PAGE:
Jason McComb is walking for society’s lost souls


There’s no doubt Jason McComb can be a thorn in the side of city administrators.
Not only is he an outspoken advocate for the homeless, he has taken it upon himself to patrol the downtown core in his solitary litter crusade – an undertaking that has put to shame the efforts of this city’s parks staff.
Well next Tuesday Jason is leaving town, if only temporarily.
That’s the day he begins his walk across the province to Ottawa to draw attention to the plight of the less fortunate in general and, in particular, those veterans who have been abandoned by the country they served.
He’ll put in 10- or 11-hour days trekking eastward with stops along the way, including Hamilton, in an effort to shatter the stigma of the homeless as panhandlers begging their way to the next bottle of cheap booze.
It’s a daunting undertaking at a time of year when the weather can be most unwelcoming.

“I’m going to rough it, like when I first became homeless,” Jason told us this week. “I didn’t know what to expect. It might be a little dangerous, but so was ending up homeless.”

Jason McComb on his 2012 walk from St. Thomas city hall to its counterpart in London.

Jason McComb on his 2012 walk from St. Thomas city hall to its counterpart in London.

When he arrives in Ottawa, Jason aims to talk to anyone who will listen to his pitch on protecting society’s lost souls. And, we’ve just found out MP Joe Preston will hook up with Jason when he does arrive in the capital.
“Things like preventing homelessness among seniors. I look out for absolutely everybody. I love the push for affordable housing, but let’s take care of the current homeless . . . the here and now.”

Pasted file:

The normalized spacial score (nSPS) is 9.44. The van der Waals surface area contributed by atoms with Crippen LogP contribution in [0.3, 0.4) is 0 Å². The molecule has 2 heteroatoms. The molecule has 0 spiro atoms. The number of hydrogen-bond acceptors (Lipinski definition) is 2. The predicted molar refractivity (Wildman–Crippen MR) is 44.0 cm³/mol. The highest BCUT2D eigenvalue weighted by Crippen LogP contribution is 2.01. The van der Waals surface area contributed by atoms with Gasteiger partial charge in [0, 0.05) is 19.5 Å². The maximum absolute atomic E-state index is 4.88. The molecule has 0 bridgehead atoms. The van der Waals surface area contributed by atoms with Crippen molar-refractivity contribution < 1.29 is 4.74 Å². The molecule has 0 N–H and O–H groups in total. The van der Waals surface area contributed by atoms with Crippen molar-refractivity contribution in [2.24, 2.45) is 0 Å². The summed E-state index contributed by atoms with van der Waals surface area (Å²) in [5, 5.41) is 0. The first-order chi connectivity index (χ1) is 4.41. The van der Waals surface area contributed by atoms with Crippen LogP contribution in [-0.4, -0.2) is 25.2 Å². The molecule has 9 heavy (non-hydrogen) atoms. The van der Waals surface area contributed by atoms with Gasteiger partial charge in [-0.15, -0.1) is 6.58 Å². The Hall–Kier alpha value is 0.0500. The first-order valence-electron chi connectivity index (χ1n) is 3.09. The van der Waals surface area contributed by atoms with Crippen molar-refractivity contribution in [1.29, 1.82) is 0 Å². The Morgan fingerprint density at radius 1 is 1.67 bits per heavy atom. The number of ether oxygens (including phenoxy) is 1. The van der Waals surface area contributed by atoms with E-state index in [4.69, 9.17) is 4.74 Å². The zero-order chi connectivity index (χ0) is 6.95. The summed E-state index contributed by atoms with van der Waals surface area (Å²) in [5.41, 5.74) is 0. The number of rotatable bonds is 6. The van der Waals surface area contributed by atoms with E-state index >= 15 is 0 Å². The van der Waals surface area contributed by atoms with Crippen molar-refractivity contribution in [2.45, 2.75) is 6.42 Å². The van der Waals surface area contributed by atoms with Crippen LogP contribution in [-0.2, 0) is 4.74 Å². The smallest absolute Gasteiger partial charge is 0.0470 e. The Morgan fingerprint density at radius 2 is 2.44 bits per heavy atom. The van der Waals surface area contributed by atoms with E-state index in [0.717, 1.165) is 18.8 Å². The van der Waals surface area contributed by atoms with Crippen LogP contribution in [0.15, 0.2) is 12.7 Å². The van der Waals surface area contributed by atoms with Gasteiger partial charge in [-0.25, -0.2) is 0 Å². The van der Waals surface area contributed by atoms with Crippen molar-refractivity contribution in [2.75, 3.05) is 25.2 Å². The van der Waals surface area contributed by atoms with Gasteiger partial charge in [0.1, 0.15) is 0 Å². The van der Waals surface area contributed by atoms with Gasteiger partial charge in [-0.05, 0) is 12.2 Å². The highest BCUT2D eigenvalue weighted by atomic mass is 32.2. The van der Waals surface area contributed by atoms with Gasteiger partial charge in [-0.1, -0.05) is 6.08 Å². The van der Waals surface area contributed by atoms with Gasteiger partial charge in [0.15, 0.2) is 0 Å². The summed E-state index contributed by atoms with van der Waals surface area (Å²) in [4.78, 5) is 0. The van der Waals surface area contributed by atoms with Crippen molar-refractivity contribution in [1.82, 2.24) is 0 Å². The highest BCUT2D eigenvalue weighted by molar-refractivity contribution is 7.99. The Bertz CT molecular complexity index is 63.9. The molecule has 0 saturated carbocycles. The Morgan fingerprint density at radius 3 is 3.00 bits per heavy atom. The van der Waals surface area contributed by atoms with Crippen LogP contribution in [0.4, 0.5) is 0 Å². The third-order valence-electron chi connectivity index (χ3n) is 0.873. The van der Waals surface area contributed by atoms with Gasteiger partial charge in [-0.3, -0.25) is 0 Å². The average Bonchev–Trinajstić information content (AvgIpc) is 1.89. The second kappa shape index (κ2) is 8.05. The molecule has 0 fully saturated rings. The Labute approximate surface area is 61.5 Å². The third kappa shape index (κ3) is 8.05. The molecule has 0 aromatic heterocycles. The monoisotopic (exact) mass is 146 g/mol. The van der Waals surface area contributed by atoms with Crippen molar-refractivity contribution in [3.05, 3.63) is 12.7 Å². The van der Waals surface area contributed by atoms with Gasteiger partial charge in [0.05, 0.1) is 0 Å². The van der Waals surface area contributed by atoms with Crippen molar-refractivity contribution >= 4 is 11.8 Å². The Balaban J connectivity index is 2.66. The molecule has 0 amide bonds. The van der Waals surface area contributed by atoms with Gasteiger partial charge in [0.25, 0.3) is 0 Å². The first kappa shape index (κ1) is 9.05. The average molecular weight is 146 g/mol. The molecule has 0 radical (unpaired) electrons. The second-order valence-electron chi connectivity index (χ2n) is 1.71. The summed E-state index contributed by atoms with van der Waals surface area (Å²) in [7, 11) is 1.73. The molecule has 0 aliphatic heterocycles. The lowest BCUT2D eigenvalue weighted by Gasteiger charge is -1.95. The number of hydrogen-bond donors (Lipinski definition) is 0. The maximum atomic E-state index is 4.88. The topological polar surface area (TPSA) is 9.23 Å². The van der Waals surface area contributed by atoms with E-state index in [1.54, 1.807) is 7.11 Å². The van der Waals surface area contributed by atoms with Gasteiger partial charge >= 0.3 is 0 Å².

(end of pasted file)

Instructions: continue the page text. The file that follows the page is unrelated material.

You have to love Jason’s honesty, especially when prompted on the amount of support he is garnering locally.
“People are calling me nuts, but there are people who are supporting me in everything I do. People have bought me a pair of shoes, bags of socks, a coat and all of the essentials. The encouragement is there. It’s awesome.”
You can find out more and offer support – both moral and through tangible items – by visiting Jason’s Facebook page at HomelessHappensHelpingHands. He’ll also post updates over the course of his walk.
In a perfect world, Mayor Heather Jackson and CAO Wendell Graves would hook up with Jason on Tuesday and walk alongside him for a few blocks as a show of support.
He plans to sit on the steps of city hall around 8 a.m. Tuesday to lace up his walking shoes. He shouldn’t be hard to find.

The city has revamped its taxi bylaw to incorporate requirements under the Ontarians with Disabilities Act. The bylaw was approved at Monday’s meeting and here are the specific provisions that will apply.
A company that now provides an accessible taxi cannot charge any extra to have a person’s mobility device brought onboard.
A company that has an accessible taxi has to give priority for that cab to someone with a mobility disability. In other words, a person shouldn’t have to wait in queue because that cab is going to be dispatched to a regular call. The cab can’t knowingly be dispatched somewhere else if a disabled patron is waiting.
And finally, the taxi companies are responsible for properly training drivers of an accessible vehicle, most typically a van with a lift.